I know from personal experience with friends, family and co-workers that liver and bone marrow transplants are not some sci-fi medical experimentation. They have become standard treatment. Taking these transplant options away is a death sentence. While Arizona legislators and Governor Gov Jan Brewer(R) deserve the verbal lashing they are getting,  this institutionalized death panel business has been around for a while. Sarah Palin simultaneously lied and proved her ignorance of the issue when she claimed the Patient Protection and Affordable Care Act provided for death panels. Death panels have been a fringe benefit of the oh so awesome private health insurance industry for years.

As far as pundits go Charles Blow is among the better ones even with his tendency to bend over backwards to be fair to conservatives and their motivations. In regards to Sarah Palin and the current political climate he doesn’t seem to get the dynamics at work – She Who Must Not Be Named

This is it. This is the last time I’m going to write the name Sarah Palin until she does something truly newsworthy, like declare herself a candidate for the presidency. Until then, I will no longer take part in the left’s obsessive-compulsive fascination with her, which is both unhealthy and counterproductive.

She’s the Zsa Zsa Gabor of American politics. She once did something noteworthy, but she’s now just famous for being famous.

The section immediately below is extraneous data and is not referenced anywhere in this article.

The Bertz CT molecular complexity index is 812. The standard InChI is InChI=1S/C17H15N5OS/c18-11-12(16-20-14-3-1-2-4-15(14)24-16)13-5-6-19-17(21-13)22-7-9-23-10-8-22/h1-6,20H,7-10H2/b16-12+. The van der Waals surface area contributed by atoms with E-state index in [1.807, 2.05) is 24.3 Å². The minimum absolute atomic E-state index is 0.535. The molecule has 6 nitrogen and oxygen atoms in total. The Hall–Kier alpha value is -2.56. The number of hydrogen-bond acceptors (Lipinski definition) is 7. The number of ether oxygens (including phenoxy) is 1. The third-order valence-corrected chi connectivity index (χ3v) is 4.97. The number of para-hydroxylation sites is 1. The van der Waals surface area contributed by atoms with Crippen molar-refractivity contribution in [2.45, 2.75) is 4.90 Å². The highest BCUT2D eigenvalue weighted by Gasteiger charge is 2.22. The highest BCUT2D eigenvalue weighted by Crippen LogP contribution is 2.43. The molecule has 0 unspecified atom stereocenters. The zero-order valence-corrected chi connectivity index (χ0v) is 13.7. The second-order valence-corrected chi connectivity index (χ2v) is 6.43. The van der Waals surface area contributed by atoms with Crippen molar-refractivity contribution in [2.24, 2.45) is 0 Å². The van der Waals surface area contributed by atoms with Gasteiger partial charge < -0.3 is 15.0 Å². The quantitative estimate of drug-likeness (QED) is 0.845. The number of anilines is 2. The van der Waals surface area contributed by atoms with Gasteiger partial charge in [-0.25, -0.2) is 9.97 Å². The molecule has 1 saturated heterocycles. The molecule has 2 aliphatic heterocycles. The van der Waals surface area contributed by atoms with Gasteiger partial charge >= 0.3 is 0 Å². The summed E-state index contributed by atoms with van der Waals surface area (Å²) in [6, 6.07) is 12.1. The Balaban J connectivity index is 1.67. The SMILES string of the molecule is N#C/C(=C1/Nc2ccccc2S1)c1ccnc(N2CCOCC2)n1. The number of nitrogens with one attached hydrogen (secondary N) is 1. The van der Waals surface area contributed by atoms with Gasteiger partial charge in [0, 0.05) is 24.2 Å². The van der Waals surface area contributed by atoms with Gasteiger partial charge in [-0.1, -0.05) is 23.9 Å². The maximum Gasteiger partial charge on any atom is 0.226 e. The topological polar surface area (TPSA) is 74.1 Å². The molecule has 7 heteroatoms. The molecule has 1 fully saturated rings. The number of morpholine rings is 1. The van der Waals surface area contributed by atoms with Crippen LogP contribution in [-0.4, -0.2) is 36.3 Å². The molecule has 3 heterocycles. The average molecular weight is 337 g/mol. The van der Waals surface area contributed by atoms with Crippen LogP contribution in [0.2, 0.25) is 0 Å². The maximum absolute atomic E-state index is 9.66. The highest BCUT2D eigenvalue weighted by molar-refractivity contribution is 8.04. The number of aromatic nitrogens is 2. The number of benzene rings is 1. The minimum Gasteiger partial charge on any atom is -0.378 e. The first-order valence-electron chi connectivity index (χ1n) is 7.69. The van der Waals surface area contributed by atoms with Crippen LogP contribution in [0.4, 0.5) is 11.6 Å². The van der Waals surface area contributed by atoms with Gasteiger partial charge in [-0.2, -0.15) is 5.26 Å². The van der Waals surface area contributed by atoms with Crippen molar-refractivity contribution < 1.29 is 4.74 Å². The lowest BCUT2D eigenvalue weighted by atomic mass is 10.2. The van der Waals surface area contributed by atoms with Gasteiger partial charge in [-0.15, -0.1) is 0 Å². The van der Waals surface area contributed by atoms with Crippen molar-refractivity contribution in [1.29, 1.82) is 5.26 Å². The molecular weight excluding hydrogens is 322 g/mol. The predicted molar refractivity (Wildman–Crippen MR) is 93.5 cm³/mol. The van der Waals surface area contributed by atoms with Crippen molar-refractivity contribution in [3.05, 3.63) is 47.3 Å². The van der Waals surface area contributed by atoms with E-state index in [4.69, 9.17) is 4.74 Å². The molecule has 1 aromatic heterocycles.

Someone recently called Palin the Paris Hilton of politics – the paparazzi darling famous for simply being famous. I thought the comparison an injustice to M’s Hilton.

What Blow does not understand about the Palin as wing-nut rock star phenomenon is that moderate minded Americans cannot win the message war. If the media, pundits and big blog sites do not cover her they are accused of political bias, gender bias and thinking of themselves as too elite to cover Palin – the latest plastic roots hero of the right. If the same people cover Palin – and simply report what she said – as in the recent gaffe about North Korea being our allies, than the elites are out to get Palin. If Palin’s speeches on any aspect of public policy are scrutinized for truth, accuracy and feasibility, those doing the analysis are out to get her. Palin has not suffered from the rough and tumble of modern politics more than anyone else. Many Americans are too busy trying to keep their jobs or find a job or pay for junior’s dental work to shed tears over  Palin’s latest whine about hurt feelings. Palin, a paid up member of the play the victim card conservative whiners club is stunned that people with real problems do not sympathize with someone who became a millionaire because of the right-wing cult of personality. Blow has simply chosen option one. Now he will be considered by some to be a liberal elite and misogynist against female conservatives. If he had chosen option two there would be consequences of equal severity. The later is a mistake moderate rationally minded Americans made for years – ignore the nutjobs like Limbaugh, Pat Robertson, Ralph Reed, Bill O’Reilly, Michelle Malkin or Ann Coulter because no person of reasonable intelligence and temperament will take them seriously. Individually it is debatable they have all the earth-shaking influence they claim to have – taken as a group they create the mindless chatter, the alternate reality, the bizarro world that comprises the right-wing noise machine. That noise machine, as silly, shallow and devoid of integrity as it is manages to convince enough of  that small fraction of fence sitters to squeeze out electoral victories of minuscule margins.